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Pruitt-Igoe’s William Igoe Died 65 Years Ago; St. Louis Board of Aldermen Started New Session This Week

April 20, 2018 Board of Aldermen, Featured, History/Preservation No Comments
St. Louis City Hall

Sixty five years ago today the person for whom the intended white section of failed Pruitt-Igoe public housing project was named died at age 73:

William Leo Igoe (October 19, 1879 – April 20, 1953) was a United States Representative from Missouri.

Igoe was born in St. Louis to Irish immigrants. He attended the public and parochial schools of St. Louis and graduated from the law school of Washington University in St. Louis in 1902. He was admitted to the bar in the same year and commenced the practice of law in St. Louis. He was a member of the municipal assembly of St. Louis from 1909 until March 3, 1913, when he resigned to enter the United States Congress.

Igoe was elected as a Democrat to the Sixty-third and to the three succeeding Congresses (March 4, 1913 – March 3, 1921). On April 6, 1917, he joined 49 other representatives in voting against declaring war on Germany. He declined to become a candidate for renomination in 1920. He resumed the practice of law and was an unsuccessful Democratic nominee for mayor of St. Louis in 1925. He was chairman of the St. Louis Board of Police Commissioners 1933–1937. He died in St. Louis on April 20, 1953 and is buried in Calvary Cemetery. (Wikipedia)

You can see his photo on FindAGrave.

At the beginning of this week the St. Louis Board of Aldermen formerly ended their previous session and began a new session the following day. The 2017-2018 session ended on Monday, the 2018-2019 session began on Tuesday. No legislation was introduced — expect quite a bit a week from today when regular 10am Friday meetings resume. As I’ve done in the past, new Board Bills will be listed the day they’re introduced.

Since a new session is starting, this is a good opportunity to review the how a board bill becomes an ordinance:

Workflow
When it comes to passingBoard Bills, the Board of Aldermen agenda is broken down into four basic parts.

  1. First Reading of Board Bills/Referenceto Committee
  2. Second Reading of Board Bills
  3. Perfection of Board Bills
  4. Third Reading/Final Passage of Board Bills

Introduction of Board Bills
Each Friday, Bills are introduced (first read) during the Board of Aldermen meeting. The meetings are held at 10 A.M. in Room 230. The President then assigns each bill to one of 15 committees.

Committee Hearings
It is up to the chairman of each committee to schedule hearings to review any Bills that have been introduced and assigned.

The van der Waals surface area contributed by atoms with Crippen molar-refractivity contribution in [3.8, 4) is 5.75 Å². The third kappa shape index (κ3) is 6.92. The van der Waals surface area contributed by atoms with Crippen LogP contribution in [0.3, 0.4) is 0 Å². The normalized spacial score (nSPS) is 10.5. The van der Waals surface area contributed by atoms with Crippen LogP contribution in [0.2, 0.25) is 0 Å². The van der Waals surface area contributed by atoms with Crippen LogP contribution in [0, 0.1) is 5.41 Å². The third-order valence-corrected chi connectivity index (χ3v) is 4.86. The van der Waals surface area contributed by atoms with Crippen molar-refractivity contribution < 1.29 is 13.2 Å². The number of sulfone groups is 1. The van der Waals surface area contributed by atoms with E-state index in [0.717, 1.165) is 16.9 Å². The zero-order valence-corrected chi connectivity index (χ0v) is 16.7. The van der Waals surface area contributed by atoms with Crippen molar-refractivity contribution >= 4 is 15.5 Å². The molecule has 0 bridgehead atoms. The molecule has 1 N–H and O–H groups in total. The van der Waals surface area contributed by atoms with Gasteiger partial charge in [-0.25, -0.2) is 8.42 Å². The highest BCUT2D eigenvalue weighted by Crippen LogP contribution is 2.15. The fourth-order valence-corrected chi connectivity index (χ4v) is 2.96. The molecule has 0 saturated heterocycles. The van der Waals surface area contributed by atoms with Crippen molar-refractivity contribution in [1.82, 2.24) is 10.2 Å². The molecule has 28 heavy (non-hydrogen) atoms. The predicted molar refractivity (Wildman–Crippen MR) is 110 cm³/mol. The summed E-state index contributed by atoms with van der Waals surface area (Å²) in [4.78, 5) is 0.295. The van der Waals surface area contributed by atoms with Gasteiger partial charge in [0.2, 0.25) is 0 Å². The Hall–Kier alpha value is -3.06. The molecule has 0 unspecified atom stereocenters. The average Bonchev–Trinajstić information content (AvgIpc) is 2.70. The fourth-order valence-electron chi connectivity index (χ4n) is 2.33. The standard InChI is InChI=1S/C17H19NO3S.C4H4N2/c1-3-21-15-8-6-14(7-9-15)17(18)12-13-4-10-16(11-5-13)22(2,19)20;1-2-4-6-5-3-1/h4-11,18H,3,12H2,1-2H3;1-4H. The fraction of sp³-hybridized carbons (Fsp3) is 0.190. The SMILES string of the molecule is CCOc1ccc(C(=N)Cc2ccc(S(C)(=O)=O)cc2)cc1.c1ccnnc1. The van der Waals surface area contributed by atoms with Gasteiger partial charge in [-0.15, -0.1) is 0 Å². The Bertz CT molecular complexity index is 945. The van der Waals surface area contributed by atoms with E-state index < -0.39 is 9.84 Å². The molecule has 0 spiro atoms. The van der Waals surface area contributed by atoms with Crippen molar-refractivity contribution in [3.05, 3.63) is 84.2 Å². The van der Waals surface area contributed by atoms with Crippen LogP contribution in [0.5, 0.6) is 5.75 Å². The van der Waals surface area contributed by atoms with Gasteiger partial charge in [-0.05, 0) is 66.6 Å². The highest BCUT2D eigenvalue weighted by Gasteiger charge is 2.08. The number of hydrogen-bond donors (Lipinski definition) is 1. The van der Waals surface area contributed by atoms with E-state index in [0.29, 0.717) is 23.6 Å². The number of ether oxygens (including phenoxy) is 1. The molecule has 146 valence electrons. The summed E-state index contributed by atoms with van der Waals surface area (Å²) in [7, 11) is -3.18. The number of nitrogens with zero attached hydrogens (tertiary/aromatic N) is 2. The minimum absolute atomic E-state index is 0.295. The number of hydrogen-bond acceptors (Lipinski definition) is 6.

During the committee hearing, an alderman will present a Bill to the committee members, discuss its merits and ask that it be sent to the full Board of Aldermen with a “do pass” recommendation. Sometimes, the committee will make changes to the Bill before sending it back to the floor. These changes are called Committee Substitutes or Amendments.

If a sponsor senses that a Bill lacks sufficient support, the sponsor may ask that it remain in committee while changes are drafted. Although rare, sometimes a Bill will remain in committee until the end of the session, at which time the Bill “dies.”

Second Reading
Once a bill has been passed out of committee, it is then ready for Second Reading at the next Board of Aldermen meeting.
There is no discussion of the bill during Second Reading – it’s simply read out loud.

Perfection
The following week, the bill appears on the Perfection Calendar. This is when the sponsor may stand up and explain to the full Board what the Bill is and ask for support. On controversial Bills, there is often a long and lively debate. This is also the time to make any final changes to the Bill (Floor Substitute).

It takes a majority of the aldermen present to vote in favor of perfecting a bill and move to Final Passage. (All votes at the Board require a majority of the aldermen present except on Final Passage, which requires a total of 15 “yes” votes regardless of how many aldermen are present at the meeting. Bills regarding the sale of City-owned land require 20 “yes” votes.)

Third Reading/Final Passage
One week after Perfection, the Bill will appear on Third Reading/Final Passage. No more changes can be made to a Bill at this point. Each alderman can either vote “yes” or “no.” It takes 15 “yes” votes to finally pass a Bill and send it to the Mayor’s desk.

There is a procedure by which a Bill can move more quickly through the process. After Second Reading or after Perfection an alderman may ask to suspend the rules and have the bill moved to the next section on the agenda during the same meeting. 

Timeline
First Reading = 1st week.
Passed out of committee and Second Reading = 2nd week
Perfection (suspend the rules and obtain Third Reading/Final Passage) = 3rd week
The quickest a Bill can go from First Reading to Final Passage is three weeks at a minimum.  It is not unusual, however, for the process to take longer.  It could be several weeks before the Bill gets a committee hearing, which would slow down the process.

The sponsor may ask that a Bill be held in committee while changes are drafted, which will also slow down the process. 

The best thing to do is to follow the weekly agenda. If the Bill you’re looking for does not appear on Second Reading, Perfection or Third Reading, then you know the sponsor must be holding it in committee for some reason or the Bill is still waiting for a hearing.

The above is from the About Board Bills page. In the meantime you can review votes on bills from last session here.  For example you can see who defeated a bill to create a buffer zone at abortion providers.

— Steve Patterson

 

 

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